A sample column, entitled "Of Mead, or Metheglin" goes "Somebody has sent me a clipping which attempts to prove that the drinking of mead was given its death-blow by the Reformation. The implication is that the Reformation was therefore a Bad Thing. It may be so. I can never decide the matter to my own satisfaction. On Mondays, Wednesdays and Fridays I am a rollicking Chestertonian medievalist, shrieking against the Reformation, exulting in manifestations of unreason, and shoving wads of my shirttail into delicate machines to harm them and show their inferiority; on Tuesdays, Thursdays and Saturdays I am a fiery-eyed Puritan, attempting to reconcile modern progress with the blackest Old Testament morality, and yelling for a church which is both completely secular and all-powerful. On Sundays I rest from these theological exercises and read Voltaire ... As for mead, I have been told that it is a delectable drink, and I suppose that my Welsh ancestors drank it out of the horns of rams, in true Celtic style. But they were hearty, outdoors, types, innocent of the complications which beset a man today, and I suppose that if one of them had a horrible mead hangover nobody noticed it, or mistook his mutterings for poetry."

I'll venture to add that the phrase "horrible mead hangover" is doubly and arguably triply redundant. The book has a strange reading history for me. The tag says I bought it in May 1988, at which point I read about three-quarters of it. I moved from one side of town to the other at that point and it got placed in a box of miscellanea rather than books so I wouldn't forget about it. In 1996 I reopened that box of really important things and found it.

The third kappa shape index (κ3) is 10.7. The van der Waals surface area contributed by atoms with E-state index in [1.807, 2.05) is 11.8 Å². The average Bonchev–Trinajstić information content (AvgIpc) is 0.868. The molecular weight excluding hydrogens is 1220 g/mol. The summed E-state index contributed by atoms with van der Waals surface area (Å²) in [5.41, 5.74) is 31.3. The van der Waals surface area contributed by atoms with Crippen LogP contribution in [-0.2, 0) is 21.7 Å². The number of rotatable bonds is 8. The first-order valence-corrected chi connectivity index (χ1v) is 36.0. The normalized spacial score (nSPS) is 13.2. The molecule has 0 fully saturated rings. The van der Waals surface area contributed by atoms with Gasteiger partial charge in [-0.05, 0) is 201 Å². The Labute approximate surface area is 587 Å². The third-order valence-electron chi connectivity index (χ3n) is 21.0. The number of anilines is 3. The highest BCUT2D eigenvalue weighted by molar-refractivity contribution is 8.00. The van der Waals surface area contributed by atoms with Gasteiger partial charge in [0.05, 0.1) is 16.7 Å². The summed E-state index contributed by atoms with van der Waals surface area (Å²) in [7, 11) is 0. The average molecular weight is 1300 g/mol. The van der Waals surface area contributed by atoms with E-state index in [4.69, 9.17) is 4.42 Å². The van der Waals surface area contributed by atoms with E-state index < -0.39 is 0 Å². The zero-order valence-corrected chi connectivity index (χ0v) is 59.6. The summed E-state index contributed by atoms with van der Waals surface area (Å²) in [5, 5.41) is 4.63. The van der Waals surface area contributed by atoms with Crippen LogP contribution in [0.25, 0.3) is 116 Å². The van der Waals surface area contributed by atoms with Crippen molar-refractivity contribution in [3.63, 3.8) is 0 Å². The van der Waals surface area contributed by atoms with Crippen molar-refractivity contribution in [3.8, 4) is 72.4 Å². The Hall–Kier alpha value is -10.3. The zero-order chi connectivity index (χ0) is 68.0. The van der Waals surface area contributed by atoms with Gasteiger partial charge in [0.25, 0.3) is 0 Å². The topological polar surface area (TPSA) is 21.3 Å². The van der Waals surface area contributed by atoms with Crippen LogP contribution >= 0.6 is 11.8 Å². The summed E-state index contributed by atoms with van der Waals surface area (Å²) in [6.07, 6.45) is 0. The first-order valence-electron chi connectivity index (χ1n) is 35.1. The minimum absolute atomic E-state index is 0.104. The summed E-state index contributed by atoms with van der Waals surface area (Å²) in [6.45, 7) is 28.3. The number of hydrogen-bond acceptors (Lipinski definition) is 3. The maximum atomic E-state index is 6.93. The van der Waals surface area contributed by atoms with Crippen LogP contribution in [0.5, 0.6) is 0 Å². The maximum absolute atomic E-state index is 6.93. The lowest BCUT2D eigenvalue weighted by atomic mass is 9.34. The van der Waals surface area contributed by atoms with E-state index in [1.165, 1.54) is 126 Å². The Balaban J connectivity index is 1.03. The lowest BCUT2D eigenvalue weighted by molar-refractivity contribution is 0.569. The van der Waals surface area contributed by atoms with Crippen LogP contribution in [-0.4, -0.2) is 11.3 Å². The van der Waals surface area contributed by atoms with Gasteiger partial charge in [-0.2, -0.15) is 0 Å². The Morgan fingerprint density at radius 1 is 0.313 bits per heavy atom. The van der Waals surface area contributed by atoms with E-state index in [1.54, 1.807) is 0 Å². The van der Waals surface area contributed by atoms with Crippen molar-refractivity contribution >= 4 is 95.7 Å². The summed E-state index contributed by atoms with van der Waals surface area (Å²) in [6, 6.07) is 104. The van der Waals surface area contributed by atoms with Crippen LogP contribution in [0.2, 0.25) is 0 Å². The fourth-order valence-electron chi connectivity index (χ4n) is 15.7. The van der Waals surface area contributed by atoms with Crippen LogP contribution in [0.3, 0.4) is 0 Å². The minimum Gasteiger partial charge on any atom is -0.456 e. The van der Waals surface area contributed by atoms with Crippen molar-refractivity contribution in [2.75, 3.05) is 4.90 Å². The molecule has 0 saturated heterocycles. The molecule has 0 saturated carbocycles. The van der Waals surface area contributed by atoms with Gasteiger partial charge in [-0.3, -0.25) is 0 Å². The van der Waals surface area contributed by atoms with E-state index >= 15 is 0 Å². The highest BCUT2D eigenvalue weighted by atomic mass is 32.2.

posted by Steven Baum 10/28/1999 09:52:25 AM | link

STRANGE LIT
The most painfully accurate description of a hangover I've read is in the first chapter of Graham Chapman's
A Liar's Autobiography: Volume VII. Yes, it's the Chapman who's been bereft of life for a little over a decade and who was a member of the comedy group for which the Python language was named. I've read this a half dozen times at least and am still amazed at not only what a prolific comedy writer he was (for "Doctor in the House" and "The David Frost Show" and others before Python), but how he was able to do this while ingesting two or more bottles of gin per day. His description of drying out is also painfully evocative. A not unrelated note involves a site that's collected and sells a huge number of British comedy videos.